It also becoming more like the other industries while we are getting nickled and dimed with little fees. Extra bag fee, overweight bag fee, late fee, regulatory recvoery fee.

    I now charge the companies that I do business with a "Inconveience Fee". For example, if I drop a call on my cell phone, I not the day and time, and each month send my cell company an invoice, charging them $10 for each dropped call. Maybe if everyone did that, the companies would take notice.
    aulax@...
    • Does it work?

      The $10 fee, I mean. Have they ever paid you?
      Eriamjh
    • RE: There goes competition...

      That's the problem in so many areas. [b]NO COMPETITION!!![/b]

      When big telco and big cableco are your [b]only[/b] broadband choices; the consumer [b]gets screwed.[/b]

      Even then, [i]just how do you expect Comcast to pay for the infrastructure needs??[/i]

      [b]By depriving their stockholders???[/b] NOT ONCE CHANCE!!!

      They will [u]deprive[/u] their customers^H^H^H^H^H^H^H^H^H suckers!!!!
      fatman65535
    • Pray that they never send you the $10

      The money that you will spend defending a claim of postal fraud will turn your joke into a fool's mission in no time.

      If you need a real life example of the consequences of such billing, just look to the 'companies' that sent out the bogus yellow page billings. Business thinking that the mailings were legit bills paid the invoices. Look up the consequences.

      Most cell companies has policies in the TOS that will either refund the cost of the dropped call or credit the minutes back to you. I would imagine that once they stop ignoring the bills that they will just drop you as an account.
      ErcC
  • You Americans realy are lucky

    I mean if anyone was able to afford a 250GB cap in South Africa i would be in nirvana. But anyway thats what a telecomunications monopoly does to your internet market.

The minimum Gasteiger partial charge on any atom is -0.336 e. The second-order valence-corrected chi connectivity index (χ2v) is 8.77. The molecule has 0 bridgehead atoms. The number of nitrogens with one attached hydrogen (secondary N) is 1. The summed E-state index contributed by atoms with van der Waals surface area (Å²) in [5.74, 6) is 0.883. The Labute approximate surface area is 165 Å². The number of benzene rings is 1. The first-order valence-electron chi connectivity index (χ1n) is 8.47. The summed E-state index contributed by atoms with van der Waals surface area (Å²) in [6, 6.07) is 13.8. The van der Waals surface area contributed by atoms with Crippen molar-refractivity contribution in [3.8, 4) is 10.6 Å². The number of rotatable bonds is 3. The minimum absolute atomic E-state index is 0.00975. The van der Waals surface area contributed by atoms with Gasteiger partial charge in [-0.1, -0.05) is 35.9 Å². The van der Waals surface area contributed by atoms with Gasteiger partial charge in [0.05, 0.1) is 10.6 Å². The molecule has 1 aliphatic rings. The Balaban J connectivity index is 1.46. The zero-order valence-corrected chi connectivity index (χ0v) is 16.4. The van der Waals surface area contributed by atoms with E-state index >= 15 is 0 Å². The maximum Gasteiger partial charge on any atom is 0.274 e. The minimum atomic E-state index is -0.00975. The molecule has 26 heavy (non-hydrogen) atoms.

Knofster
  • Fair but doesn't fix all bandwidth issues...

    Perhaps it would be better to rephrase this before thinking it's scary... Isn't it perfectly fine for a "bandwidth provider" to charge for specific ranges of bandwidth usage?

    But when it comes down to Comcast supposedly trying to address consumer bandwidth issues - the congestion that occurs during peak load times - won't be fixed by caps. When the kids are home from school and adults home from work, the load peaks and you get congestion.

    Thats where the folks at Comcast need to apply their money (perhaps from charging for extra bandwidth use!) and the skills of their network engineers...
    ridingthewind
  • For those that think downloads will replace Physical Media...

    Here's yer sign...
    BitTwiddler
    • Really?

      If you REALLY believe that then enjoy life in the 90's pal! Change is inevitable and I grantee that one day people will be purchasing all of their media electronically. With the advent of newer technologies to store and play these forms of media what sense does it make to pay for physical media? I do NOT buy CD's any longer, in fact I cannot remember the last time I bought a physical CD. I buy all of my music online and then keep in on my computer and media players. Now with that comes the responsibility of backing it up to ensure I don't loose it...but I have no problem with that; it's really no different than making a backup of a physical media in case you scratch it, break it, melt it, etc...

      Get with the times or be stuck with your 8-Track player and VCR, oh...and good luck getting new releases buddy!
      Randy in Chicago